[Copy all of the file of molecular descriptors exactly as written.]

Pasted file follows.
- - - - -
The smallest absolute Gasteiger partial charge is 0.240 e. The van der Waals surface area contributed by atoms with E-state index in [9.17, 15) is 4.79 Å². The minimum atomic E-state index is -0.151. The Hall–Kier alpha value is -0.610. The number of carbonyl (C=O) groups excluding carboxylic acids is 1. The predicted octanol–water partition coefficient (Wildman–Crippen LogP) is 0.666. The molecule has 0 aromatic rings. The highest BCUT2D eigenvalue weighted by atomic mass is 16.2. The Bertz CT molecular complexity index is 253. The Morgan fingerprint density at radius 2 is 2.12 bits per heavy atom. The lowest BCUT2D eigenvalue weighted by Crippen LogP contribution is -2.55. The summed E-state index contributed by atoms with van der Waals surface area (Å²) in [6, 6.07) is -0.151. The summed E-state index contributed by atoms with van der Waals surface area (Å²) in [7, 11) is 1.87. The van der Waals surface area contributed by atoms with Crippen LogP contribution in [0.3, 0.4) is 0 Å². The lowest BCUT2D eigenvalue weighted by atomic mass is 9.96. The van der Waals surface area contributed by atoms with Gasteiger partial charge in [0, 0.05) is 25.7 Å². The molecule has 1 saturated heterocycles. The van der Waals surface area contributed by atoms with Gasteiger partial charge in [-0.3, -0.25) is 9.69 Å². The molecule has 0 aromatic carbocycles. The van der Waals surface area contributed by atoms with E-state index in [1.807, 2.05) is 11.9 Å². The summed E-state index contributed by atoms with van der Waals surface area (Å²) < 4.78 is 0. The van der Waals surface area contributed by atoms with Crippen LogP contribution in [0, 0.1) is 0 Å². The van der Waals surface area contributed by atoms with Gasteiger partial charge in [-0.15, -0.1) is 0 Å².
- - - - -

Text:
The smallest absolute Gasteiger partial charge is 0.240 e. The van der Waals surface area contributed by atoms with E-state index in [9.17, 15) is 4.79 Å². The minimum atomic E-state index is -0.151. The Hall–Kier alpha value is -0.610. The number of carbonyl (C=O) groups excluding carboxylic acids is 1. The predicted octanol–water partition coefficient (Wildman–Crippen LogP) is 0.666. The molecule has 0 aromatic rings. The highest BCUT2D eigenvalue weighted by atomic mass is 16.2. The Bertz CT molecular complexity index is 253. The Morgan fingerprint density at radius 2 is 2.12 bits per heavy atom. The lowest BCUT2D eigenvalue weighted by Crippen LogP contribution is -2.55. The summed E-state index contributed by atoms with van der Waals surface area (Å²) in [6, 6.07) is -0.151. The summed E-state index contributed by atoms with van der Waals surface area (Å²) in [7, 11) is 1.87. The van der Waals surface area contributed by atoms with Crippen LogP contribution in [0.3, 0.4) is 0 Å². The lowest BCUT2D eigenvalue weighted by atomic mass is 9.96. The van der Waals surface area contributed by atoms with Gasteiger partial charge in [0, 0.05) is 25.7 Å². The molecule has 1 saturated heterocycles. The van der Waals surface area contributed by atoms with Gasteiger partial charge in [-0.3, -0.25) is 9.69 Å². The molecule has 0 aromatic carbocycles. The van der Waals surface area contributed by atoms with E-state index in [1.807, 2.05) is 11.9 Å². The summed E-state index contributed by atoms with van der Waals surface area (Å²) < 4.78 is 0. The van der Waals surface area contributed by atoms with Crippen LogP contribution in [0, 0.1) is 0 Å². The van der Waals surface area contributed by atoms with Gasteiger partial charge in [-0.15, -0.1) is 0 Å².